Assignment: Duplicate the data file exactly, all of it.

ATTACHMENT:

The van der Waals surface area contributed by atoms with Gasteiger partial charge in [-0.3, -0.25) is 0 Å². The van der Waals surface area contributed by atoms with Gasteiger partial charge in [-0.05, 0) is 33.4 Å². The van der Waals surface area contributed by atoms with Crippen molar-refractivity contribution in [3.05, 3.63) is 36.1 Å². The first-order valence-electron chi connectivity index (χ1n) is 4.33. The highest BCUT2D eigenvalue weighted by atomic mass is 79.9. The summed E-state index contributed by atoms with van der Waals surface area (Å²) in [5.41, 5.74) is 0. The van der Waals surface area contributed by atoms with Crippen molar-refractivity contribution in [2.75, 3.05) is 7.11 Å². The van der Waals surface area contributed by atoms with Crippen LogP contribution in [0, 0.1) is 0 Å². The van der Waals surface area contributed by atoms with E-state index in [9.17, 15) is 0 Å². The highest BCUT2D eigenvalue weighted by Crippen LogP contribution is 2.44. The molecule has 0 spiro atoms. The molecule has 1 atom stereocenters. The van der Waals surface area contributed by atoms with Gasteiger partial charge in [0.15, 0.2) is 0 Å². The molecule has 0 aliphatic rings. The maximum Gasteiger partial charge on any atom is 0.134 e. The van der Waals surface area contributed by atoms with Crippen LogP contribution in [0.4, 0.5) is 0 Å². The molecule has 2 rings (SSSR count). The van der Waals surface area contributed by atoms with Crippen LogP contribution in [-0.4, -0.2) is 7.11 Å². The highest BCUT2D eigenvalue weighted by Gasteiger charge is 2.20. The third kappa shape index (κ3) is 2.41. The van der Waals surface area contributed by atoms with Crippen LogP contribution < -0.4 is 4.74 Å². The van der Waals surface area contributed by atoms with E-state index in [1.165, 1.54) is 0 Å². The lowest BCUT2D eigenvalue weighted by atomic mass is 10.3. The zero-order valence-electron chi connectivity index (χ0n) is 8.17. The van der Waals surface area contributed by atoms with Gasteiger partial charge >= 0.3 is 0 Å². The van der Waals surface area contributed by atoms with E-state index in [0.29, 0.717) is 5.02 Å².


The van der Waals surface area contributed by atoms with Gasteiger partial charge in [-0.3, -0.25) is 0 Å². The van der Waals surface area contributed by atoms with Gasteiger partial charge in [-0.05, 0) is 33.4 Å². The van der Waals surface area contributed by atoms with Crippen molar-refractivity contribution in [3.05, 3.63) is 36.1 Å². The first-order valence-electron chi connectivity index (χ1n) is 4.33. The highest BCUT2D eigenvalue weighted by atomic mass is 79.9. The summed E-state index contributed by atoms with van der Waals surface area (Å²) in [5.41, 5.74) is 0. The van der Waals surface area contributed by atoms with Crippen molar-refractivity contribution in [2.75, 3.05) is 7.11 Å². The van der Waals surface area contributed by atoms with Crippen LogP contribution in [0, 0.1) is 0 Å². The van der Waals surface area contributed by atoms with E-state index in [9.17, 15) is 0 Å². The highest BCUT2D eigenvalue weighted by Crippen LogP contribution is 2.44. The molecule has 0 spiro atoms. The molecule has 1 atom stereocenters. The van der Waals surface area contributed by atoms with Gasteiger partial charge in [0.15, 0.2) is 0 Å². The molecule has 0 aliphatic rings. The maximum Gasteiger partial charge on any atom is 0.134 e. The van der Waals surface area contributed by atoms with Crippen LogP contribution in [0.4, 0.5) is 0 Å². The molecule has 2 rings (SSSR count). The van der Waals surface area contributed by atoms with Crippen LogP contribution in [-0.4, -0.2) is 7.11 Å². The highest BCUT2D eigenvalue weighted by Gasteiger charge is 2.20. The third kappa shape index (κ3) is 2.41. The van der Waals surface area contributed by atoms with Crippen LogP contribution < -0.4 is 4.74 Å². The van der Waals surface area contributed by atoms with E-state index in [1.165, 1.54) is 0 Å². The lowest BCUT2D eigenvalue weighted by atomic mass is 10.3. The zero-order valence-electron chi connectivity index (χ0n) is 8.17. The van der Waals surface area contributed by atoms with Gasteiger partial charge >= 0.3 is 0 Å². The van der Waals surface area contributed by atoms with E-state index in [0.29, 0.717) is 5.02 Å².